I can’t vouch for other re-readers, but it isn’t always literary merit which keeps me coming back to a book. Nostalgia plays a large part in my rereading. Old favourites include Enid Blyton’s Faraway tree series (the day you’re too old to climb an enchanted tree which leads to magical lands is a sad day), Agatha Christie’s Poirot books, Austen, the Narnia series, the dark materials and Sherlock Holmes.

Jean Webster’s 1912 novel ‘Daddy Long Legs’ has always been a firm favourite and was the initial book which kicked off my fascination for epistolary novels. Sometimes, revisiting old books and characters are bittersweet experiences. Over the years, you’ve changed and sometimes your interpretation of the novel may have changed. My most recent re-reading of the novel left me perturbed by the fact that Judy refers to her future love interest as ‘Daddy’ through the course of the novel but it probably won’t stop me from reaching out for it in a few months.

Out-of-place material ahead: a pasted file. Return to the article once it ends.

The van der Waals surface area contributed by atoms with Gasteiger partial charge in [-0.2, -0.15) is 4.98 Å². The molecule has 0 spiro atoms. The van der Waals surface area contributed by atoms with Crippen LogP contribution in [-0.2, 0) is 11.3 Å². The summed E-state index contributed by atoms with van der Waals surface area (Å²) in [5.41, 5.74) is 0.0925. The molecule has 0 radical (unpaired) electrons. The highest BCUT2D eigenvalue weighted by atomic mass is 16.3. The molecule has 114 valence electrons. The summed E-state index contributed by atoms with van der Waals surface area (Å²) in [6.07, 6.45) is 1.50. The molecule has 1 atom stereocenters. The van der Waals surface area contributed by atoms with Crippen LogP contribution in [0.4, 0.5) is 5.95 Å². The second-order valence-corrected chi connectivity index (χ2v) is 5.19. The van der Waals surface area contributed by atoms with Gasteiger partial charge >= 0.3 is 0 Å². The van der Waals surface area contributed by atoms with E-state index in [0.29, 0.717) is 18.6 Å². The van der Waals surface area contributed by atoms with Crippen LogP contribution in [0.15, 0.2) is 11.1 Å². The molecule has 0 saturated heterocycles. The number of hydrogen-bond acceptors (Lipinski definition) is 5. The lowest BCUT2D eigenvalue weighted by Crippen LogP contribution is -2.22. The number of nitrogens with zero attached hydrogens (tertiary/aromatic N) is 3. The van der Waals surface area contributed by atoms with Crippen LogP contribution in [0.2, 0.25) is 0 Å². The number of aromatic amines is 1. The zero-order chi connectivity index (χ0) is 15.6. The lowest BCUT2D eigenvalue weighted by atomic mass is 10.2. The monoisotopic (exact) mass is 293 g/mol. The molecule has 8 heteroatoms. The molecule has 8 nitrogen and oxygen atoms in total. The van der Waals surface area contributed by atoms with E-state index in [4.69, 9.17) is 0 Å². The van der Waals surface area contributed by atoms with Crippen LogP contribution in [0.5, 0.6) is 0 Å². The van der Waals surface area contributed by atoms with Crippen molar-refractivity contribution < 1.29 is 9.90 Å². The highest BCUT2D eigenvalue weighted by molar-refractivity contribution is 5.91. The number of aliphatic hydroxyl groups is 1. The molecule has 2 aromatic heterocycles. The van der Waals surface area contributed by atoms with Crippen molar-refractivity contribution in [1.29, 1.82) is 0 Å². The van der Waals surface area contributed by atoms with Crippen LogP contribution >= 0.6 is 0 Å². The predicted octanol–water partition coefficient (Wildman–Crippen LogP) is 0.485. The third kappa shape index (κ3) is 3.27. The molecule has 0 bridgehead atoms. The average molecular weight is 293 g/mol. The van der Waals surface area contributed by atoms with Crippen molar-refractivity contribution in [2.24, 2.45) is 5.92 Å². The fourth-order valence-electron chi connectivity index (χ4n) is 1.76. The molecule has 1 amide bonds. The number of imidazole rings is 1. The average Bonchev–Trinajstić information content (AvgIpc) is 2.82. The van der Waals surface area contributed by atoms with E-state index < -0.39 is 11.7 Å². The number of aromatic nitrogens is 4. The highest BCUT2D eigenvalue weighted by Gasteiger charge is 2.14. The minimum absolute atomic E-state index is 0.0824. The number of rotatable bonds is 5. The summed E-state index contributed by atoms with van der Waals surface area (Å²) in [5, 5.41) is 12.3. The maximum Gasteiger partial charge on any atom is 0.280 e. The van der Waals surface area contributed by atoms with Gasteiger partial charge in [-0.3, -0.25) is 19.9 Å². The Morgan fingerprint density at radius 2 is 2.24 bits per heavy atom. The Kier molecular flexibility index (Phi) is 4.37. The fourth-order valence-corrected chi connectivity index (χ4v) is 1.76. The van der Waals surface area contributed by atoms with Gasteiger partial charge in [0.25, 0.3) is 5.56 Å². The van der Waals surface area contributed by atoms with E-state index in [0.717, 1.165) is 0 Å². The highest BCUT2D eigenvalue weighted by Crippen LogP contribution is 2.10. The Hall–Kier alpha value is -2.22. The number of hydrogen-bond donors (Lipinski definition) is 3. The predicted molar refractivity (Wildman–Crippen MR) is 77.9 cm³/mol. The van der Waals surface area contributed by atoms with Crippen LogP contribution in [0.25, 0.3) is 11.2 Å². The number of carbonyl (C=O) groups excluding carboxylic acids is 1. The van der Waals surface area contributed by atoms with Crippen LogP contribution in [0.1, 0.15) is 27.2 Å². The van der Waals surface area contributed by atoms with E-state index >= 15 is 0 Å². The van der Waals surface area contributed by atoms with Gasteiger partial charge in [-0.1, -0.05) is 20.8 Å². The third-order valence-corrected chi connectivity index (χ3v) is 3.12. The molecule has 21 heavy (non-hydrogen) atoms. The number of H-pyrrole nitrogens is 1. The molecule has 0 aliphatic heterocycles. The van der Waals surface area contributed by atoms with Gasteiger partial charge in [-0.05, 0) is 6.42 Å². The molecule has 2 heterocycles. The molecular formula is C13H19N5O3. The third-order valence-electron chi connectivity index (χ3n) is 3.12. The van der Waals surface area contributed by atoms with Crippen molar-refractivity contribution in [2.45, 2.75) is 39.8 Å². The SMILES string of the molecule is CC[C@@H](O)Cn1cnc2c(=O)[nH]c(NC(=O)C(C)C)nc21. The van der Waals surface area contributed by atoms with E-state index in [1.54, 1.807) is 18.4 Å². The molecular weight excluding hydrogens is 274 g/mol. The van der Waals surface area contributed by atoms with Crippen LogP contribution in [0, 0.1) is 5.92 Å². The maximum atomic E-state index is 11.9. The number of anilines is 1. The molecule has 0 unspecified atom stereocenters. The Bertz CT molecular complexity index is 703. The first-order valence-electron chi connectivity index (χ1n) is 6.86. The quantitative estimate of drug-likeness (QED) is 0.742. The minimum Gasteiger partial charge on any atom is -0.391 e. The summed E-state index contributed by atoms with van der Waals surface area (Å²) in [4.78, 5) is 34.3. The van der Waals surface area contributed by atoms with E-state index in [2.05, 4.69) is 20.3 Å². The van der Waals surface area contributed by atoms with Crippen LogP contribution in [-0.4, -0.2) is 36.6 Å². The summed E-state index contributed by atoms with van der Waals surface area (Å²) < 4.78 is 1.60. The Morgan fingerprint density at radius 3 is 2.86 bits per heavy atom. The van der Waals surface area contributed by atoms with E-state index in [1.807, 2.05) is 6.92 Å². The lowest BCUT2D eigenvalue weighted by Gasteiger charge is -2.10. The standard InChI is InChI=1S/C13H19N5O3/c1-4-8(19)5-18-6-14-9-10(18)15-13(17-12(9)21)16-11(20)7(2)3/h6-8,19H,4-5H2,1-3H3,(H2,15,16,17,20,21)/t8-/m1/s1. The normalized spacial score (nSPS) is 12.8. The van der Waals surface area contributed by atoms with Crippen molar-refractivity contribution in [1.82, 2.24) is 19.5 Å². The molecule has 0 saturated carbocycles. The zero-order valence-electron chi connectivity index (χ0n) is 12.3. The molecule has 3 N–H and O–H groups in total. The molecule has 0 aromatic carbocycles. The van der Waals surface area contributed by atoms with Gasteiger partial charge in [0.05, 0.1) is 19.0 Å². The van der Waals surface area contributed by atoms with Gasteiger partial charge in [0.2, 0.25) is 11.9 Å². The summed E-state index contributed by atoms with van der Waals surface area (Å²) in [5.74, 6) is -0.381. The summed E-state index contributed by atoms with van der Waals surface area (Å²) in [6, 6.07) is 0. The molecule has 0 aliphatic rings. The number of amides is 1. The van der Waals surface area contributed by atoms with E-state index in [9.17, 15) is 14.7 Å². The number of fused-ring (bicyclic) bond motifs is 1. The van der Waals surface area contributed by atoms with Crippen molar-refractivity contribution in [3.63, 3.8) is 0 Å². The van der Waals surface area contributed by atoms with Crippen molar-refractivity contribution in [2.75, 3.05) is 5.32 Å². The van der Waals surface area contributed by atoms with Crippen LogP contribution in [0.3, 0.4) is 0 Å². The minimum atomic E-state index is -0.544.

I’ve found that Roald Dhal improves with age. The older I get, the more I tend to marvel at his expansive imagination. A child who is gifted a chocolate factory, a boy who stumbles onto a witches’ conference and a woman who murders her husband and feeds the murder weapon to the police investigating the murder – You really can’t go wrong with Roald Dhal. I’m yet to reconcile myself to Quentin Blake’s illustrations though. I was a puritan with my illustrations and Blake’s scrawls left me feeling cheated as a child.

The Anne series (Oh, Walter, Walter, Walter) was also a favourite. As I reread them, I preferred the later books in the series – teenage Anne talked in such huge, chunky paragraphs, it got annoying sometimes. Her kids were far more interesting. Rushdie’s Haroun and the sea of stories, more of L.M. Montomery’s books, Grimm’s and Anderson’s fairytales , Harry Potter and Asterix are other frequent revisits. Asterix was another series which improved with age.